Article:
On August 1st, 2023, rating agency Fitch downgraded the United States’ long-term rating from AAA to AA+.
- In May, Fitch placed the credit rating on negative watch amid the ongoing debt ceiling negotiations.
- Fitch cited the expected fiscal deterioration over the next three years, and a high and growing debt burden.
- Fitch also believes governance standards have steadily deteriorated over the last 20 years, including on fiscal and
- debt matters, eroding confidence in fiscal management.
- The short-term rating, which is relied on by money market funds, was unchanged.
- Fitch downgraded Fannie Mae and Freddie Mac on August 2nd, a day after cutting the US sovereign rating.
AAA rated securities are becoming a rarity.
- Based on the index methodology of “middle of three,” the average credit rating of U.S. Treasuries will fall from AAA to AA+.
- The downgrade will also impact entities tied to the credit worthiness of the U.S. Government.
- Government-Sponsored Entities (GSEs) (Federal Home Loan Banks, Fannie Mae, Freddie Mac, etc.) and agencybacked debt (agency MBS, SBAs, and agency CMBS) will be cut to AA+, as well.
- However, investment-grade corporates and most municipals may keep their AAA ratings. While many do not have a Fitch rating, even if they did, that might not matter. For example, S&P rates many of these issuers as AAA, despite rating the US Government one notch lower.
- Unlike in 2011, there should be minimal impact to financial contracts and collateral as many of these contracts were rewritten by Dodd Frank to remove references to specific ratings (such as AAA), and instead include “debt backed by the U.S. Government.”
- As of the August 1st close, over 70% of the Agg Index was comprised of AAA-rated securities. That percentage would drop to below 5% due to the downgrades of U.S. Treasuries, GSEs, and agency-backed debt. Additionally, the average rating for the index will fall from Aa1/Aa2 to Aa2/Aa3 once the downgrades are reflected for September.
Market Reaction (As of August 2nd Close)
While the S&P downgrade in 2011 came as a shock to investors, Fitch’s rating action appears less impactful.
- Sentiment: A resilient labor market – companies added 324k jobs in July – increases the probability of further Federal Reserve (Fed) action and caused a softer market tone. Equity markets fell, with the S&P 500 Index closing over 1% lower.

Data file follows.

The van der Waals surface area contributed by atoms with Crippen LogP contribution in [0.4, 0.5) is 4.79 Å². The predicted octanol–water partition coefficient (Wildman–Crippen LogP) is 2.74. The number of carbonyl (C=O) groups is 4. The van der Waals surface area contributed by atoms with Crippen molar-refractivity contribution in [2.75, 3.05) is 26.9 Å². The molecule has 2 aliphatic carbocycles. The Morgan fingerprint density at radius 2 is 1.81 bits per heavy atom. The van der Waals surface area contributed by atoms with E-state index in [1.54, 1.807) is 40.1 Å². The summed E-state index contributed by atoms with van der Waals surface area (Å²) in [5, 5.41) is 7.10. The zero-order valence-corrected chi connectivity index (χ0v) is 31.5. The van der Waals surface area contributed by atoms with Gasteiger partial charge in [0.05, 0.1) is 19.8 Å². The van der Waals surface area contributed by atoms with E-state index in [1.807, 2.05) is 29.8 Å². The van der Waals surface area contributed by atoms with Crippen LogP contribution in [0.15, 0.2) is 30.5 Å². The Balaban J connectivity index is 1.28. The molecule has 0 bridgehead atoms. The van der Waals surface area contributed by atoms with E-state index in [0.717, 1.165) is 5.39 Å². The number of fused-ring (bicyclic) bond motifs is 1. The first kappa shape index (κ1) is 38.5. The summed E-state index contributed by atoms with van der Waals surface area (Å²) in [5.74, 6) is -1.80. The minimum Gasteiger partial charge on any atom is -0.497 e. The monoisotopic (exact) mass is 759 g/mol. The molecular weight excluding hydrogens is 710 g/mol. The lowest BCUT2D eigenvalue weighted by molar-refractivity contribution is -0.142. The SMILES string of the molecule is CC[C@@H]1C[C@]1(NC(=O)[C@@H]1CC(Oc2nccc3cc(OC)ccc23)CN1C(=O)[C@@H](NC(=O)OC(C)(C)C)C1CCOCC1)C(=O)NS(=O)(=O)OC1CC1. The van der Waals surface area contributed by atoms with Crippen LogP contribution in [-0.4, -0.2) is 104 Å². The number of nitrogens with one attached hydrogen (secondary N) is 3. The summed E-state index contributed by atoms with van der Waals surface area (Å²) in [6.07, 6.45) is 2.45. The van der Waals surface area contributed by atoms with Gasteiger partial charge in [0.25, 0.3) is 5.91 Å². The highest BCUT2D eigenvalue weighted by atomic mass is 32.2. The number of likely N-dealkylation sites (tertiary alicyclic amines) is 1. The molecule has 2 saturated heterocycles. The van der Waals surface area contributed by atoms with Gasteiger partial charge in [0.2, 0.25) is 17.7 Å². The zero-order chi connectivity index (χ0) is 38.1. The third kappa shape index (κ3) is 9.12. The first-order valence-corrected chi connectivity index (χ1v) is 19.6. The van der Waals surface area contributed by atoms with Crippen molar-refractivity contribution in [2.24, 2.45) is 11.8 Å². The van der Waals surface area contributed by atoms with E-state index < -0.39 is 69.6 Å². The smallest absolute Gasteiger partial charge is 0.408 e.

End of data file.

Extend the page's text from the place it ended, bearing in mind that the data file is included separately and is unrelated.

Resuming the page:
- Treasuries: Yields were higher, particularly in the long-end with the 30-year rate up 8bps, causing a steepening of the Treasury curve. The rate move was more likely driven by the Treasury announcement that higher funding needs will lead to increased supply, coupled with economic data, rather than investor selling due to the rating downgrade.
- Investment-grade corporates: The downgrade was not enough to keep issuers on the sidelines. Issuance totaled over $11 billion across three issuers. While spreads opened flat to slightly wider, they leaked wider throughout the day (+3bps).
- High-yield corporates: Two deals were announced, totaling over $1 billion, in a high-yield market that has been starved of issuance. Spreads widened by 12bps – far from the “bloodbath” experienced in the HY market after the downgrade in 2011, when spreads widened by more than 60bps day-over-day.
- Securitized: Both agency and non-agency securitized sectors opened unchanged to slightly tighter, outperforming many other sectors, before weakening as volatility increased.
We remain cautious given growing market uncertainties and events such as these reinforce our vigilant stance.
- Despite the downgrade, we believe investors will be undeterred and continue relying on Treasuries as a safe haven and for their liquidity.
- While we have not meaningfully changed the risk profile of any of our strategies in reaction to the downgrade, we are closely monitoring market developments and relative value.
- Over the last few months, we have taken opportunities to monetize outperformers and moved into higher-quality, liquid positions.
- We have plenty of dry powder in our portfolios, and if spreads materially widen, we expect to deploy some funds opportunistically.
As of: 8/2/23. Sources: Bloomberg and IR+M. Intraday spread moves are estimates based on IR+M’s market observations in the market on 8/2/23. MBS = mortgage-backed securities. CMBS = commercial mortgage-backed securities. Agg Index = Bloomberg Aggregate Index. Index statistics are as of 8/1/23. Projected Agg Index statistics assume agency, agency-backed, and Treasury securities are rated AA1 instead of AAA. The views contained in this report are those of IR+M and are based on information obtained by IR+M from sources that are believed to be reliable but IR+M makes no guarantee as to the accuracy or completeness of the underlying third-party data used to form IR+M’s views and opinions. This report is for informational purposes only and is not intended to provide specific advice, recommendations, or projected returns for any particular IR+M product. No part of this material may be reproduced in any form, or referred to in any other publication, without express written permission from Income Research + Management. “Bloomberg®” and Bloomberg Indices are service marks of Bloomberg Finance L.P. and its affiliates, including Bloomberg Index Services Limited (“BISL”), the administrator of the index (collectively, “Bloomberg”) and have been licensed for use for certain purposes by IR+M. Bloomberg is not affiliated with IR+M, and Bloomberg does not approve, endorse, review, or recommend the products described herein. Bloomberg does not guarantee the timeliness, accurateness, or completeness of any data or information relating to any IR+M product.